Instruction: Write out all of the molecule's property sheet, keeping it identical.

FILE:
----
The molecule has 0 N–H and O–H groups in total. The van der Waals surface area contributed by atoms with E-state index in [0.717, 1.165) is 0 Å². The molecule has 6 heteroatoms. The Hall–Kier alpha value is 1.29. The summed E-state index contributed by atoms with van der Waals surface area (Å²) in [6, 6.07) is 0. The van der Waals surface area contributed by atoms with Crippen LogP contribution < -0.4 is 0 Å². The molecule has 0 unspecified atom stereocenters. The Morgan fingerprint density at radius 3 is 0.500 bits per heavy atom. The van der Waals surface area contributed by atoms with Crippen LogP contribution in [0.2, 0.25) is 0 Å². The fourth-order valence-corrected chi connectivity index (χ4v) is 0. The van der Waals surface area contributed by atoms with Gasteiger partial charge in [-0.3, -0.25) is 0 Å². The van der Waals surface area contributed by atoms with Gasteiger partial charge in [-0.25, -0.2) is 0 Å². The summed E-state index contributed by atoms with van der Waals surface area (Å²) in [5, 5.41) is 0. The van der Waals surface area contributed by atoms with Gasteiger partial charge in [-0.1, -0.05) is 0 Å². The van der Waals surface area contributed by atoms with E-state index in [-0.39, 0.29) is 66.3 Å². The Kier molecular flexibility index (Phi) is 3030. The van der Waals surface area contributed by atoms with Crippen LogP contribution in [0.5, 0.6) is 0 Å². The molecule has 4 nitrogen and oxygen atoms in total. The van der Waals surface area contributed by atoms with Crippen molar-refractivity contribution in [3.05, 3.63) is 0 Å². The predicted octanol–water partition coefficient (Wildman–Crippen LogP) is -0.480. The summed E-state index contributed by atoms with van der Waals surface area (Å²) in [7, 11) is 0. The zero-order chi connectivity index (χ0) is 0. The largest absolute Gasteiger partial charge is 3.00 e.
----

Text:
The molecule has 0 N–H and O–H groups in total. The van der Waals surface area contributed by atoms with E-state index in [0.717, 1.165) is 0 Å². The molecule has 6 heteroatoms. The Hall–Kier alpha value is 1.29. The summed E-state index contributed by atoms with van der Waals surface area (Å²) in [6, 6.07) is 0. The van der Waals surface area contributed by atoms with Crippen LogP contribution < -0.4 is 0 Å². The molecule has 0 unspecified atom stereocenters. The Morgan fingerprint density at radius 3 is 0.500 bits per heavy atom. The van der Waals surface area contributed by atoms with Crippen LogP contribution in [0.2, 0.25) is 0 Å². The fourth-order valence-corrected chi connectivity index (χ4v) is 0. The van der Waals surface area contributed by atoms with Gasteiger partial charge in [-0.3, -0.25) is 0 Å². The van der Waals surface area contributed by atoms with Gasteiger partial charge in [-0.25, -0.2) is 0 Å². The summed E-state index contributed by atoms with van der Waals surface area (Å²) in [5, 5.41) is 0. The van der Waals surface area contributed by atoms with Gasteiger partial charge in [-0.1, -0.05) is 0 Å². The van der Waals surface area contributed by atoms with E-state index in [-0.39, 0.29) is 66.3 Å². The Kier molecular flexibility index (Phi) is 3030. The van der Waals surface area contributed by atoms with Crippen LogP contribution in [0.5, 0.6) is 0 Å². The molecule has 4 nitrogen and oxygen atoms in total. The van der Waals surface area contributed by atoms with Crippen molar-refractivity contribution in [3.05, 3.63) is 0 Å². The predicted octanol–water partition coefficient (Wildman–Crippen LogP) is -0.480. The summed E-state index contributed by atoms with van der Waals surface area (Å²) in [7, 11) is 0. The zero-order chi connectivity index (χ0) is 0. The largest absolute Gasteiger partial charge is 3.00 e.